Dotcom sensation Yahoo, which was yanked off the public market in 2017 following its acquisition by Verizon, is reportedly contemplating a relisting.
Yahoo CEO Jim Lanzone said he aims to take the company to an initial public offering again as the internet services company eyes a return to its heydays, Financial Times reported, citing an interview with the executive.
The executive touted the readiness of the company for the proposed IPO. Yahoo is “ready financially,” with a great balance sheet, he reportedly said, while also noting that the company is “very profitable.”
That said, the executive also pointed to the privileges a private company structure bestowed. Being private allowed the company to make necessary structural changes, creating a series of business units, Lanzone reportedly said.
Yahoo debuted as a public company in April 1996 and went on to become one of the most valuable internet services companies, with its search and email.
After Verizon lapped up Yahoo in 2017 for $4.83 billion, the telecom giant spun off the company in Sept. 2021 as part of its move to divest its media assets. Private-equity firm Apollo lapped up Verizon’s media assets, including Yahoo and AOL, and integrated into a new entity called Yahoo! Inc.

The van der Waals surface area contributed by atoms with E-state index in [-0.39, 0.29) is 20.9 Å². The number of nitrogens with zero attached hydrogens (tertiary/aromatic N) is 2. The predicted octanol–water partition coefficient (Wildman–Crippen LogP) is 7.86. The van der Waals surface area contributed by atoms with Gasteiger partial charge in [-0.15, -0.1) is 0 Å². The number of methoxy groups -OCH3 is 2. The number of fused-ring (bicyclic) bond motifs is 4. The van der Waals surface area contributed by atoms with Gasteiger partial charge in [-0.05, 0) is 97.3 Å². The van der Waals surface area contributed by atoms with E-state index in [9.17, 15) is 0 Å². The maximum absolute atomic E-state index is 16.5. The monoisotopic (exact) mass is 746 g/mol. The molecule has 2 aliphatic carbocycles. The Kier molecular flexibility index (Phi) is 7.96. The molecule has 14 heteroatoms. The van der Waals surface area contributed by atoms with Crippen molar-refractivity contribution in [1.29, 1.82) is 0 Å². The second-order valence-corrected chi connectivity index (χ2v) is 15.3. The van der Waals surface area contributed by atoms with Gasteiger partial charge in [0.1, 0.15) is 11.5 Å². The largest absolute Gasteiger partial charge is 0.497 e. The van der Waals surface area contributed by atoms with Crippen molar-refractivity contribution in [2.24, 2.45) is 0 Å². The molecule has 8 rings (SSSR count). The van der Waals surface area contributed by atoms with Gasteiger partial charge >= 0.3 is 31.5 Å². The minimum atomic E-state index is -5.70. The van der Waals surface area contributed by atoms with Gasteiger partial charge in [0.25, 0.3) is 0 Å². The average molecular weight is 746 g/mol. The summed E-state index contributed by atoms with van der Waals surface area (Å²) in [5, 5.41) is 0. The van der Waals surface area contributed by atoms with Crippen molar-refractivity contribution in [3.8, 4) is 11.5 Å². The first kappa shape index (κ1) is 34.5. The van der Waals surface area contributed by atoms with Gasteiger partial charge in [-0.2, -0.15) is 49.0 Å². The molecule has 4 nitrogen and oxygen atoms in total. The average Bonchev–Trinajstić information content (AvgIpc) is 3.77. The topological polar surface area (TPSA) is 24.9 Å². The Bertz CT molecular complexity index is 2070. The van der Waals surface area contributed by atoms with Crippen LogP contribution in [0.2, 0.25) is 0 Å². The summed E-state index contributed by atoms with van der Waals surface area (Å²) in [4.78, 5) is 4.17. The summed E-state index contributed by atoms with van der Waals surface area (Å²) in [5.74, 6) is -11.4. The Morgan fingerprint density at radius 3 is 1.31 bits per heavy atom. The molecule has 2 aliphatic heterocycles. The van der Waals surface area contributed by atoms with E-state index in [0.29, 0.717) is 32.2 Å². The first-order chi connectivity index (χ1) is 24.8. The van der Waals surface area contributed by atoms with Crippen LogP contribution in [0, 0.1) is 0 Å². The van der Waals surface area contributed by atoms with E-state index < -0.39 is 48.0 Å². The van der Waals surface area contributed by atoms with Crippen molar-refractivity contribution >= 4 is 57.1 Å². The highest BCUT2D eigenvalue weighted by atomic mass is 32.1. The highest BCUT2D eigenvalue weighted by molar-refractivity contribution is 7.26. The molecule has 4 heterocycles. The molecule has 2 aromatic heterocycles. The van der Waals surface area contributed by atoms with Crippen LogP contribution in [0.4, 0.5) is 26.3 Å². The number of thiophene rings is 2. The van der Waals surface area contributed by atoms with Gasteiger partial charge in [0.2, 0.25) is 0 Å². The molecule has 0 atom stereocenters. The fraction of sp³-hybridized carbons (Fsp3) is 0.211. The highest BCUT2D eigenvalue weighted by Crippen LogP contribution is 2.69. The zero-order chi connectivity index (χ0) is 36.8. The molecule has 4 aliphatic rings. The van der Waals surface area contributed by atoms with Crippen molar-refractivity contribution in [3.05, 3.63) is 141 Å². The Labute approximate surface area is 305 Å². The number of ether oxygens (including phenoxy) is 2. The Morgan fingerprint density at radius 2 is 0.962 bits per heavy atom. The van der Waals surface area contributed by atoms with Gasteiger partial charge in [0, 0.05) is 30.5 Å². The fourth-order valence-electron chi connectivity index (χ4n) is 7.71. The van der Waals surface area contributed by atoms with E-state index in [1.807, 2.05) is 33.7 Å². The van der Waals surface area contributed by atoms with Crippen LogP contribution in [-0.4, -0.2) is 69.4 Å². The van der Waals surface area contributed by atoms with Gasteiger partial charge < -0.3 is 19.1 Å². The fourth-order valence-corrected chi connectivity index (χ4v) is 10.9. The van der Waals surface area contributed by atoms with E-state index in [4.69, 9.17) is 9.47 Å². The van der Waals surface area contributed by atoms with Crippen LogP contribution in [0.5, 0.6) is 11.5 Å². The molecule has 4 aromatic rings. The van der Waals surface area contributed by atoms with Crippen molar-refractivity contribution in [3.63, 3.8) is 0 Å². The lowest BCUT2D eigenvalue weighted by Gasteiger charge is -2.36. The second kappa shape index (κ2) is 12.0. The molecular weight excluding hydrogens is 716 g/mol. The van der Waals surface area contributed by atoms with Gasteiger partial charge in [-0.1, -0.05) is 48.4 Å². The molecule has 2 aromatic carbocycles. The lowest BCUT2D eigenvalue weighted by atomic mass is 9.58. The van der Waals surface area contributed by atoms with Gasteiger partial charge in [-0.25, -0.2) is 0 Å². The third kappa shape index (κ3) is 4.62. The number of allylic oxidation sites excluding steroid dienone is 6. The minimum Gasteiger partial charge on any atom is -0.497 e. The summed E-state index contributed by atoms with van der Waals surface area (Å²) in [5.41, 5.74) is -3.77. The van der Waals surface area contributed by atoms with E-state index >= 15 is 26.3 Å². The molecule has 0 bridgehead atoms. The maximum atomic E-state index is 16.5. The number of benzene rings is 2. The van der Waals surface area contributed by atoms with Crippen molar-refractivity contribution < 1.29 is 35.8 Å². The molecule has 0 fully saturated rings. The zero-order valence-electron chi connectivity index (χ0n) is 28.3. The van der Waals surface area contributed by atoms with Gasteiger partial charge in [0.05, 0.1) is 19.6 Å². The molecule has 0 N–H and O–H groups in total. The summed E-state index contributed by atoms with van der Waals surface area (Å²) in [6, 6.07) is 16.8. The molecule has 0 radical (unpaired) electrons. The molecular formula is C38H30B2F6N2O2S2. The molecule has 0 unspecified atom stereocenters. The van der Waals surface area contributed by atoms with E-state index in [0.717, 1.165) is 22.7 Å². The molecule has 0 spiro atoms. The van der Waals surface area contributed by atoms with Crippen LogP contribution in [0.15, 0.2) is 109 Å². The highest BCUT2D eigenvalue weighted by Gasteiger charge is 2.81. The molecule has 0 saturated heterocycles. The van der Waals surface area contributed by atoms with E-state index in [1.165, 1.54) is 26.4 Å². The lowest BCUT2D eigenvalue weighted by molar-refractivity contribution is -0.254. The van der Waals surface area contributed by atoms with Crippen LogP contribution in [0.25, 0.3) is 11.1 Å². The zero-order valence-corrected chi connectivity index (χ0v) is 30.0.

Over the years amid its two owners, Yahoo continued to lose share and popularity.
Lanzone reportedly told FT that even now Yahoo is among the top five globally in terms of traffic and ranks third in the search market after Alphabet, Inc.’s (NASDAQ:GOOGL) (NASDAQ:GOOG) Google and Microsoft Corp.’s (NASDAQ:MSFT) Bing. Yahoo has more than 30 titles or business units, with the biggest of them branded as Yahoo, including finance, sports, news and mail. It also owns other news sites such as TechCrunch.
The CEO also said Yahoo would aggressively look at acquisitions in related sectors in a bid to horizontally integrate.
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